Life in Fragile Times - Beyond the Index

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Beyond the Index: Life in Fragile Times
by C. L. Cook - Victoria Street Newz
Mordor eyeIt's the first day of March, 2014. I mention it because the speed and breadth of change swirling around us may make this column entirely antiquated by the time your eyes fall upon it. In the last week of February, I heard the title phrase, carried on the ether by either the CBC or Democracy Now, referring to the current air "quality" over Beijing as being, "Beyond the Index."
That is to say; the air is of such low, or no, quality there exists no rating benchmark for it, but to say it exceeds our worst-case expectations.

I expect any day now, if it hasn't happened already, BTi will be all over the textosphere, used by key-tapping youngsters to describe all manner of superlative events and situations. Doubtless soon to be followed by breathless reports on staid Old Media platforms like the CBC, with a desperate-to-keep-pace Anna Maria Tremonti perhaps relating to her listeners: "BTi has become the new OMG!"

LOL, that's totally awesome!

Sadly, it's not just Beijing's chokingly poisonous air, (I imagine what birds remain there simply falling like feathered stones from the unseen depths of the orange miasma above, surrendering flight to China's inevitable economic miracle) that's gone BTi.

Neighbouring Japan has too left the index in its own way, (as is its wont). Reports in the last month (and I hope I'm not using that term too literally) confirmed what many have been saying over the last three years about the dire and seemingly unaddressable nuclear disaster continuing in Fukushima: "OMG!!!"

Millions more gallons of water poured over the melting reactors has "leaked" into the environment (where else?) as radioactive waste, with little chance of stopping the toxified millions more needed to keep the Daiichi meltdown cool(er) from doing the same.

But, the fates of the Fukushima Daiichi plant reactors is not currently top of mind for Japan's ruling claque. No, president Abe and his fellow party members are less worried about the China Syndrome in their back yard than they are busy katana-rattling with the People's Republic over first grabs at rumoured sea-bed energy riches to be had in the South China Sea. To that end, Abe has steered Japan's "Self-Defense Force" towards what looks a lot like a mobilization for the next Empire of the Rising Sun.

Nearer to home, Canadian apathy has too eclipsed the indices of rationality. In Alberta, (better known as Mordor without the weather) happily supine people are perfectly sanguine with the prospect of placing the entirety of the nation's economic future in the single basket of a tar sands expansion that will, should it fulfill its five-fold promise, as well as guarantee the ruination of the boreal forest ecosystem across the north, broaden burgeoning First Nation's cancer alleys; all while liberating enough CO2 to spell the end of all creatures dependent on a climate within the parameters enjoyed for the last 150,000 years or so.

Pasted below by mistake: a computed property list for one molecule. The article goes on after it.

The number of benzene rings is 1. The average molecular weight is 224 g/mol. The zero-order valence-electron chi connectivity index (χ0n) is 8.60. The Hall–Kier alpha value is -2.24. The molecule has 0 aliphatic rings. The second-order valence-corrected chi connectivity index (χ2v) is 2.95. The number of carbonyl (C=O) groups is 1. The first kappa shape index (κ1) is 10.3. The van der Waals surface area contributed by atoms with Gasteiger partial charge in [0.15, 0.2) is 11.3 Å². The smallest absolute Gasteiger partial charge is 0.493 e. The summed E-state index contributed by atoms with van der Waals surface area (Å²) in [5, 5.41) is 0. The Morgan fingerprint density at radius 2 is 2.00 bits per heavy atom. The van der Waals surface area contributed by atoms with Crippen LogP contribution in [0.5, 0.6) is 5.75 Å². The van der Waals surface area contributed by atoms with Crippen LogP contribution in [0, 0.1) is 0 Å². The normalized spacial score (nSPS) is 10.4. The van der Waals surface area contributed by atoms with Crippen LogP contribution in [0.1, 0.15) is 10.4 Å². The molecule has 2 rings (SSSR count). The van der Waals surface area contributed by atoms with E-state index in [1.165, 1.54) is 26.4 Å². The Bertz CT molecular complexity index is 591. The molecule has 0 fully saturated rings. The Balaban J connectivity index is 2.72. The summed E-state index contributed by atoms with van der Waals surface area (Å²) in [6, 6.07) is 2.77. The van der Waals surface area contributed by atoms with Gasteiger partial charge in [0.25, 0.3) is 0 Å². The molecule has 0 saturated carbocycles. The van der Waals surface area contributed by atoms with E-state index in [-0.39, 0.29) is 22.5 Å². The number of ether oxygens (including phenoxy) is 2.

(A humorous aside on this: Friend Dave Lindorff, a long-time investigative reporter from the US, writing in his recent series at about what life in Florida is likely to resemble in the not-too-distant future says; it will not be good for fresh-water alligators, but the brackish water-loving, tree-climbing crocodiles will thrive). Tree-climbing crocodiles; if that's not BTi to the max, then I just don't know.

But it gets even crazier in B.C., (perhaps a better tourist come on than "Super Natural British Columbia"), where fracking has taken the place by storm, and few, if the corporate/state media there is to be believed, seem to give a damn. "Bring it on, and over, the index!" cries premier Clark in eighteen point print.

Believe it or not, the big plan by leader, Christy Clark is to build a massive dam on the Peace River, (flooding thousands of hectares of Class 1 and 2 farmland in the process) to provide power to the "LNG" (fracked gas) industry, to help build pipelines to crisscross the province en route to Super Ports built at the apex of deep water fjords, (where hurricane-force winds can whip up at any time of year in a moment). China-bound Super Tankers are there to be laden and, should they emerge the Douglas Channel, then expected to navigate some of the most treacherous coastal waters the World has to offer without incident. Tar Sands Super Tankers will too be traversing the same narrow, storm-prone waterways. What could possibly go wrong? OMG!>BTi!

I don't know what feasibility window Christy Clark, or the People's Republic of China, or Japan's Abe mob are operating under, but it seems to me we're running out of time here; and, going beyond those index marks are departures we can't expect to get away with much longer.

Chris Cook hosts the weekly public affairs program, Gorilla Radio,
(celebrating 15 years broadcasting from CFUV 101.9FM) and also
serves as managing editor at

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